- Sovereign wealth fund
A sovereign wealth fund (SWF) is a state-owned
investment fundcomposed of financial assets such as stocks, bonds, property, precious metals or other financial instruments. Sovereign wealth funds have gained world-wide exposure by investing in several Wall Street financial firms including Citigroup, Morgan Stanley, and Merrill Lynch. These firms needed a cash infusion due to losses resulting from the subprime mortgage crisis.
Some sovereign wealth funds are held solely by
central banks, who accumulate the funds in the course of their fiscal management of a nation's banking system; this type of fund is usually of major economic and fiscal importance. Other sovereign wealth funds are simply the state savings which are invested by various entities for the purposes of investment return, and which may not have significant role in fiscal management.
The accumulated funds may have their origin in, or may represent foreign
currencydeposits, gold, SDRs and IMFreserve positions held by central banks and monetary authorities, along with other national assets such as pension investments, oil funds, or other industrial and financial holdings. These are assets of the sovereign nations which are typically held in domestic and different reserve currencies such as the dollar, euroand yen. Such investment management entities may be set up as official investment companies, state pension funds, or sovereign oil funds, among others.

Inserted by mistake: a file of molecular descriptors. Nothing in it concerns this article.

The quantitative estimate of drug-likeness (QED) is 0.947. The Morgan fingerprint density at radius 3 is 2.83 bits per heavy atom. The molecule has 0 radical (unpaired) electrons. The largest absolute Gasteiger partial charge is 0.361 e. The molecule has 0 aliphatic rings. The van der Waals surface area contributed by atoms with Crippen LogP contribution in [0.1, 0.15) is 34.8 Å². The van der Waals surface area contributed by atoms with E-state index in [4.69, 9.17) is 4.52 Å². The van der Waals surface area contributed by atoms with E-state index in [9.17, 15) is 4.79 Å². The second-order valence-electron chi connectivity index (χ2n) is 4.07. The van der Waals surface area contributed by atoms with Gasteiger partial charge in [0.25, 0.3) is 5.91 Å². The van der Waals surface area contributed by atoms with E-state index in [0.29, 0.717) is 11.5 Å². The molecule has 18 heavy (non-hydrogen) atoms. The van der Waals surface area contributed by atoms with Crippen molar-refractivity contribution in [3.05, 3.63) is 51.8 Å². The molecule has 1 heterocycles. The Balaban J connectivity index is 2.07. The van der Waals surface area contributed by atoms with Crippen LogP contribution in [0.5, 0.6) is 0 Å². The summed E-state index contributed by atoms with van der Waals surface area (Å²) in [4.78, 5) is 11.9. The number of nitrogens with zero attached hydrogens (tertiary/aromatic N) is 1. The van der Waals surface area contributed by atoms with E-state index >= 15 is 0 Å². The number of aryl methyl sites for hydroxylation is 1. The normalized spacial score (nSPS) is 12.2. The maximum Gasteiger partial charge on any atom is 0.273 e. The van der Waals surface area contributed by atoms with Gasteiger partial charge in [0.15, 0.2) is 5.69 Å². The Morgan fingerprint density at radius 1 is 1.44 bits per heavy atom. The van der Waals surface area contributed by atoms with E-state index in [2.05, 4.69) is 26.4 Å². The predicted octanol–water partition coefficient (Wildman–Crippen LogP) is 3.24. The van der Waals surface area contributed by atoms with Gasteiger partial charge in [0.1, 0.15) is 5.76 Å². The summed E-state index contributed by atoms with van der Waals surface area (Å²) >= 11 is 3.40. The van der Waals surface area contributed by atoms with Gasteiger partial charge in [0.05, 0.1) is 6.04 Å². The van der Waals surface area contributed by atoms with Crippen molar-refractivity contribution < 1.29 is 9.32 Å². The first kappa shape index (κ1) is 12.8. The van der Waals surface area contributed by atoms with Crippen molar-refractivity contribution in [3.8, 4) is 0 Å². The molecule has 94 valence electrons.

There have been attempts to distinguish funds held by sovereign entities from
foreign exchange reservesheld by central banks. The former can be characterized as "maximizing long term return", with the latter serving short term "currency stabilization" and liquidity management. Many central banks in recent years possess reserves massively in excess of needs for liquidity or foreign exchange management. Moreover it is widely believed most have diversified hugely into assets other than short term, highly liquid monetary ones, though almost no data is available to back up this assertion. Some central banks have even begun buying equities, or derivatives of differing ilk (even if fairly safe ones, like Overnight Interest rate swaps).Fact|date=September 2008
The term Sovereign wealth fund was first used in 2005 by Andrew Rozanov in an article entitled, 'Who holds the wealth of nations?' in Central Banking journal [cite web |url=http://www.ssga.com/library/esps/Who_Holds_Wealth_of_Nations_Andrew_Rozanov_8.15.05REVCCRI1145995576.pdf|title=Who holds the wealth of nations?|publisher=
Central Banking Journal(May 2005, Volume 15, Number 4)|accessdate=2008-09-02] . The previous edition of the journal described the shift from traditional reserve management to sovereign wealth management; subsequently the term gained widespread use as the spending power of global officialdom has rocketed upwards.
Most of the savings of SWFs originate in accumulated foreign currency reserves.Fact|date=January 2008 These were formerly held only in